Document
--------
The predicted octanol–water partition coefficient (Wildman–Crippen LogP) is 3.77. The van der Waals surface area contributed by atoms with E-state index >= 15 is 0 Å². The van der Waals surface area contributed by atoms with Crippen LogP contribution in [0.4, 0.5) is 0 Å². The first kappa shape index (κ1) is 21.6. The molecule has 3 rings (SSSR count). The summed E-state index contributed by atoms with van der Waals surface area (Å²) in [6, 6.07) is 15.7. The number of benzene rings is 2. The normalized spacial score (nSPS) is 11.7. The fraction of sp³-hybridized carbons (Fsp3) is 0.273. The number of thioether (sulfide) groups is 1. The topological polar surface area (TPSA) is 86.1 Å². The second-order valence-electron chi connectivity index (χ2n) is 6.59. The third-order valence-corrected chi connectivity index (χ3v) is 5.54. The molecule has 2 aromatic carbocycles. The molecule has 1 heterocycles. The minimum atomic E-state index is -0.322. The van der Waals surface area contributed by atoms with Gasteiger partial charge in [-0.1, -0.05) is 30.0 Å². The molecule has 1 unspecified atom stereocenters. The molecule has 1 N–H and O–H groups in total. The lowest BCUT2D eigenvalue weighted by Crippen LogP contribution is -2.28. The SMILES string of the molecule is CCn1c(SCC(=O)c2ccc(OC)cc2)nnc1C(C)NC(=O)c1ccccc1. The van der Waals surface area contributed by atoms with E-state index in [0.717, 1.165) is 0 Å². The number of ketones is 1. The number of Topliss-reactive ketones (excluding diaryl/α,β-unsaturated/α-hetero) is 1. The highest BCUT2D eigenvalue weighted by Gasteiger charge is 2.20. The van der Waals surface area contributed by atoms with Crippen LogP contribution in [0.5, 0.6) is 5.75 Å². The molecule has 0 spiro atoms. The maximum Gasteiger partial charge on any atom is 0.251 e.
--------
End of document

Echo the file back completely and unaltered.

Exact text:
The predicted octanol–water partition coefficient (Wildman–Crippen LogP) is 3.77. The van der Waals surface area contributed by atoms with E-state index >= 15 is 0 Å². The van der Waals surface area contributed by atoms with Crippen LogP contribution in [0.4, 0.5) is 0 Å². The first kappa shape index (κ1) is 21.6. The molecule has 3 rings (SSSR count). The summed E-state index contributed by atoms with van der Waals surface area (Å²) in [6, 6.07) is 15.7. The number of benzene rings is 2. The normalized spacial score (nSPS) is 11.7. The fraction of sp³-hybridized carbons (Fsp3) is 0.273. The number of thioether (sulfide) groups is 1. The topological polar surface area (TPSA) is 86.1 Å². The second-order valence-electron chi connectivity index (χ2n) is 6.59. The third-order valence-corrected chi connectivity index (χ3v) is 5.54. The molecule has 2 aromatic carbocycles. The molecule has 1 heterocycles. The minimum atomic E-state index is -0.322. The van der Waals surface area contributed by atoms with Gasteiger partial charge in [-0.1, -0.05) is 30.0 Å². The molecule has 1 unspecified atom stereocenters. The molecule has 1 N–H and O–H groups in total. The lowest BCUT2D eigenvalue weighted by Crippen LogP contribution is -2.28. The SMILES string of the molecule is CCn1c(SCC(=O)c2ccc(OC)cc2)nnc1C(C)NC(=O)c1ccccc1. The van der Waals surface area contributed by atoms with E-state index in [0.717, 1.165) is 0 Å². The number of ketones is 1. The number of Topliss-reactive ketones (excluding diaryl/α,β-unsaturated/α-hetero) is 1. The highest BCUT2D eigenvalue weighted by Gasteiger charge is 2.20. The van der Waals surface area contributed by atoms with Crippen LogP contribution in [0.5, 0.6) is 5.75 Å². The molecule has 0 spiro atoms. The maximum Gasteiger partial charge on any atom is 0.251 e.